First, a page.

Higher and Lower Reporting Rates

As shown by the NCVS data, the underreporting of crime and victimization is a rather persistent issue. Morgan and Oudekerk (2019) estimated no statistically significant increase in the rate of reporting of violent crime, but the rate of unreported crime increased between 2015 and 2018 by 3.4 per 1,000 people. Generally, a crime that results in death is tracked easily, but crimes that do not become lethal tend to have worse reporting rates (Sumner et al., 2015). For example, a recent study that employed hospital-acquired data suggested that over 90% of violence-related injuries, which require treatment, could remain unreported (Wu et al., 2019). However, one of the crimes that have the lowest reporting rates is rape. The variance between the UCR and NCVS rates is noticeable, and this discrepancy is partially explained by the differences in UCR and NCVS definitions. Still, research shows that rape incidents are not very likely to be reported because of various social and individual factors, especially those associated with stigmatization (Katzenstein & Fontes, 2017; Taylor, 2018). Thus, while different types of crime might demonstrate issues with reporting, there are specific problem areas, and they need to be explicitly addressed.

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Methods for Improving Rates of Reporting for Underreported Crimes

NCVC (2008), as well as recent research (Sumner et al., 2015), emphasizes the importance of educating the general population and communities about crime, victimization, and resources that are available to victims. This approach is the primary solution to improving crime reporting. Furthermore, victims find the criminal justice system difficult or stressful to navigate rather often (Katzenstein & Fontes, 2017; NCVC, 2008). This problem can still be solved with information (NCVC, 2008), but it is especially important to ensure that the procedures and instructions that are meant for reporting are not excessively complicated (Taylor, 2018). Therefore, they need to be reviewed and, if necessary, improved to become accessible. Finally, there are rather specific causes of underreporting certain crimes. For example, rape is associated with stigma (Katzenstein & Fontes, 2017), which may prevent an individual from reporting it. Such issues can still be addressed through education, but in certain cases, including the stigma problem, social changes may be required.

Using Statistics and Improving Reporting Rates Can Lead to Social Change

Information is crucial for the development of crime prevention programs. Recent research suggests that effective programs are targeted and specific; they need to be focused on a particular crime and employ updated information (Sumner et al., 2015). However, this information needs to be correct and complete. Because of the current rate of underreporting and the differences in the existing reporting systems, it is difficult to establish problem areas and deploy interventions. With improved reporting and better-quality statistics, as well as efficient methods of combining statistics from different sources, including non-criminal ones, the US agencies will be able to introduce solutions that are more nuanced and tailored to the communities which need them the most. This way, victims can receive the necessary help, and communities can absorb the information about victimization that will assist with reducing related stigma.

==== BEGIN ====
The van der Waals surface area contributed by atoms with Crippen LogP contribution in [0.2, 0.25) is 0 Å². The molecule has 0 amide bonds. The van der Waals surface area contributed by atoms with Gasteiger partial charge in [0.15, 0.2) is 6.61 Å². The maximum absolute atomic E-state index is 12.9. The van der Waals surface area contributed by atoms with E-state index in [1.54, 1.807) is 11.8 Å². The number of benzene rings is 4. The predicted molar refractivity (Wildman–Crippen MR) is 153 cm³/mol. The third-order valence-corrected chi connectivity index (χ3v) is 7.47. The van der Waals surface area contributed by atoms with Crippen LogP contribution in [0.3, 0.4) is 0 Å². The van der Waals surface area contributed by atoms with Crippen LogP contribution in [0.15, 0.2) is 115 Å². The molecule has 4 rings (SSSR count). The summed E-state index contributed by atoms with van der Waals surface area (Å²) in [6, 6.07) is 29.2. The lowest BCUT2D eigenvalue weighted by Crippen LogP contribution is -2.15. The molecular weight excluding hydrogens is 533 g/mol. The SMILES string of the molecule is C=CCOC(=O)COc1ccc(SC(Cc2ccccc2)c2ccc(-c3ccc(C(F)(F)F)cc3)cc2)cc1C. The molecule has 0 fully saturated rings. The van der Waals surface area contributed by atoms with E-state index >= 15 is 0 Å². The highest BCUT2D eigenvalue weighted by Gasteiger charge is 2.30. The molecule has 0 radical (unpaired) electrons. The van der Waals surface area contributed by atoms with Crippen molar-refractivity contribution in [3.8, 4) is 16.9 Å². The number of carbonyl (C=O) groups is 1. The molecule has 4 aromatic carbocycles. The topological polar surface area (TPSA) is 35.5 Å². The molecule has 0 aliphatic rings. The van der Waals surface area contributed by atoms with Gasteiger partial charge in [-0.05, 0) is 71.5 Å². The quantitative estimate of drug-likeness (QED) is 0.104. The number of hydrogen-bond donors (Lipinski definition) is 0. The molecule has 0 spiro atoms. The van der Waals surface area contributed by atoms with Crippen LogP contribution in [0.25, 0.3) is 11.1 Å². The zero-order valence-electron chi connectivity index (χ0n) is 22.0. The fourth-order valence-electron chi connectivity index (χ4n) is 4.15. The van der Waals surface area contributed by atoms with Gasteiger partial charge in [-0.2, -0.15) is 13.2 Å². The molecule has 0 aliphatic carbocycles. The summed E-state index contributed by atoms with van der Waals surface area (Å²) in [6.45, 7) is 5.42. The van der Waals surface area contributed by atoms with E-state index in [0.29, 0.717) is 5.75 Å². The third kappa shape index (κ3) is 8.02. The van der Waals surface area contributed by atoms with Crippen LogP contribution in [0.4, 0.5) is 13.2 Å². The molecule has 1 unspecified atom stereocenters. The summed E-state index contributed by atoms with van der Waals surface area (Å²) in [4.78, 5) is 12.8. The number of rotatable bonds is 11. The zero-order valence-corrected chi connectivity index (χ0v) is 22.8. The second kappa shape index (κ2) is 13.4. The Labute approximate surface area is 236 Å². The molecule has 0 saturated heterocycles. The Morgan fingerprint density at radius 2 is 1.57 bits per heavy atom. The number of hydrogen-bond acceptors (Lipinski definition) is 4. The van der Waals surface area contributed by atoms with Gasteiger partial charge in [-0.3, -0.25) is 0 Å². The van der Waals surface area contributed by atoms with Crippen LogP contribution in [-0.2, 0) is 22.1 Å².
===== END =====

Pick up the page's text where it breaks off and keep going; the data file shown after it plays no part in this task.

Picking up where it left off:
Despite the ongoing decline in most Part I crimes, certain upward fluctuations are present, which is a reason for concern because of the diverse and interrelated consequences for victims and their families. The fact that major non-lethal crimes remain underreported reveals the limitations of the current approach to crime and victimization statistics. The solutions to the problem are predominantly connected to education, although the latter should help to resolve diverse issues that may cause underreporting. Making reporting procedures simpler is another crucial step. Improved reporting is required for better crime and victimization statistics, which should assist in fostering social change.


Federal Bureau of Investigation. (2018). Crime in the United States.

Katzenstein, D., & Fontes, L. (2017). Twice silenced: The underreporting of child sexual abuse in orthodox Jewish communities. Journal of Child Sexual Abuse, 26(6), 752-767. Web.

Morgan, R. E., & Oudekerk, B. (2019). Criminal victimization, 2018.

National Center for Victims of Crime. (2008). The trauma of victimization. Web.

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Office for Victims of Crime. (2015). National crime victims’ rights week.

Sumner, S., Mercy, J., Dahlberg, L., Hillis, S., Klevens, J., & Houry, D. (2015). Violence in the United States. JAMA, 314(5), 478-488. Web.

Taylor, Z. (2018). Unreadable and underreported: Can college students comprehend how to report sexual assault? Journal OF College Student Development, 59(2), 248-253. Web.

Wu, D., Moore, J., Bowen, D., Mercer Kollar, L., Mays, E., Simon, T., & Sumner, S. (2019). Proportion of violent injuries unreported to law enforcement. JAMA Internal Medicine, 179(1), 111-112. Web.